On the Moral Nature of the Universe: Theology, Cosmology, and Ethics

On the Moral Nature of the Universe: Theology, Cosmology, and Ethics

On the Moral Nature of the Universe: Theology, Cosmology, and Ethics

On the Moral Nature of the Universe: Theology, Cosmology, and Ethics


What is the ethical import of contemporary scientific cosmology? How does our understanding of the universe relate to our most pressing social concerns? How do the disparate fields of theology, ethics, and the sciences relate to each other? Murphy and Ellis offer a coherent construction of these relations and show how a particular moral vision- a "kenotic" ethic- is supported "from below" by the social sciences and "from above" by theology. The theological import of contemporary cosmology, they argue, points ultimately to an ethic that centers on self-sacrifice and nonviolence. In ambition, rigor, and scale, in its search for an integrated and coherent worldview at a time of unprecedented complexity and uncertainty, readers will find this volume daring and important.


The idea for this book began to germinate in the fall of 1991. We had just participated in a conference at the Vatican Observatory on quantum cosmology, the Anthropic Principle, and theology. At conference end, our thoughts turned to our respective political situations at home—the anti-apartheid struggle in South Africa and the build-up to the Gulf War in the United States—and we asked one another what, if anything, the work of the conference had to do with these life-and-death issues.

In the following months we began to see connections between scientific cosmology (and particularly the anthropic issue), theology, and ethics; the latter discipline, in our view, is too often omitted from the usual theologyand-science discussions. We were eventually able to arrive, at least in outline, at a broad synthesis of these themes; this book presents that synthesis.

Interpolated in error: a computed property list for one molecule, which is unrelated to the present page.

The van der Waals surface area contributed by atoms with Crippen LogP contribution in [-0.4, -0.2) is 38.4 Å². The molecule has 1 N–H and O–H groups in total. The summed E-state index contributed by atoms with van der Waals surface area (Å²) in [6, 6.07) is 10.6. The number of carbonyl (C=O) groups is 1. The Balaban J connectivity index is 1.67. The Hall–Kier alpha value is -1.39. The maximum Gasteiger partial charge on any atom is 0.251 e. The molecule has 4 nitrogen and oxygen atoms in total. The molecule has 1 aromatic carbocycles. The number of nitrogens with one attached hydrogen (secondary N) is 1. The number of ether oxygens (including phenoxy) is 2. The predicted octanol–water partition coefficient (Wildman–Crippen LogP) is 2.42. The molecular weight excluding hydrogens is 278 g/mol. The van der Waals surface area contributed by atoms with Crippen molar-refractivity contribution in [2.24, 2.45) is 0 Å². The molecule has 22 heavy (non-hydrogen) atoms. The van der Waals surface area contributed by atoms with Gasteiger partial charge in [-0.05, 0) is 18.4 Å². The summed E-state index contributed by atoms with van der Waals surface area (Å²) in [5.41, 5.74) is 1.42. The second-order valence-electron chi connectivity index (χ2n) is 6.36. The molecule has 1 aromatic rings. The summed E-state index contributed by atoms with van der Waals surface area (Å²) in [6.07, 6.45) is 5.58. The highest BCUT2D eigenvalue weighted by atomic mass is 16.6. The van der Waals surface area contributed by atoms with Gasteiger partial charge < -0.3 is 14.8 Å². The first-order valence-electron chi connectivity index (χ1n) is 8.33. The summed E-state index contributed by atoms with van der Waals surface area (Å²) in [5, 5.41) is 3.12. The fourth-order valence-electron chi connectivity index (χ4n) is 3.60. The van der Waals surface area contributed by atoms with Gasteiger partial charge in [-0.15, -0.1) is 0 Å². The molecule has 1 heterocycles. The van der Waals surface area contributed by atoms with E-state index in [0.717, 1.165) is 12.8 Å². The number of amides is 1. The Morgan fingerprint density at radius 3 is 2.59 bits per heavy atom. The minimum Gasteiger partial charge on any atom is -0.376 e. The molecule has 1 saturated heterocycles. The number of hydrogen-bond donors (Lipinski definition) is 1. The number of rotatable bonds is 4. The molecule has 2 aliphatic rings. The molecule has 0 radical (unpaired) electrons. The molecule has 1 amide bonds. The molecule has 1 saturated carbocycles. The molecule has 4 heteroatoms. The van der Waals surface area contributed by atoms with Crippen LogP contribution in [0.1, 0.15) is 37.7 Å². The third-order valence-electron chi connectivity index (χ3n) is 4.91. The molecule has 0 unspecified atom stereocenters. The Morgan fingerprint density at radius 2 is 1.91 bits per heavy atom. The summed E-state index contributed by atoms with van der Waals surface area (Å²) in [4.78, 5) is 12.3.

Our thesis in brief: the (apparent) fine-tuning of the cosmological constants to produce a life-bearing universe (the anthropic issue) seems to call for explanation. a theistic explanation allows for a more coherent account of reality—as we know it from the perspective of both natural and human sciences, and from other spheres of experience such as the moral sphere—than does a non-theistic account. However, not all accounts of the divine nature are consistent with the patterns of divine action we seem to perceive in the natural world. God appears to work in concert with nature, never overriding or violating the very processes that God has created. This account of the character of divine action as refusal to do violence to creation, whatever the cost to God, has direct implications for human morality; it implies a “kenotic” or self-renunciatory ethic, according to which one must renounce selfinterest for the sake of the other, no matter what the cost to oneself. Such an ethic, however, is very much at variance with ethical presuppositions embedded in current social science. Hence, new research programs are called for in these fields, exploring the possibilities for human sociality in the light of a vision modeled on God’s own self-sacrificing love.

So this book is an attempt to synthesize knowledge from a variety of disparate fields, as well as to provide a program for future research. As such, it is necessarily schematic; each chapter deserves to be expanded at least to book length. However, we hope to repay our readers’ patience with the inadequacy of our treatment of some issues by providing not only a coherent view of divine purposes displayed in the natural and human worlds, but also a basis for approaching pressing moral and political issues of our day.

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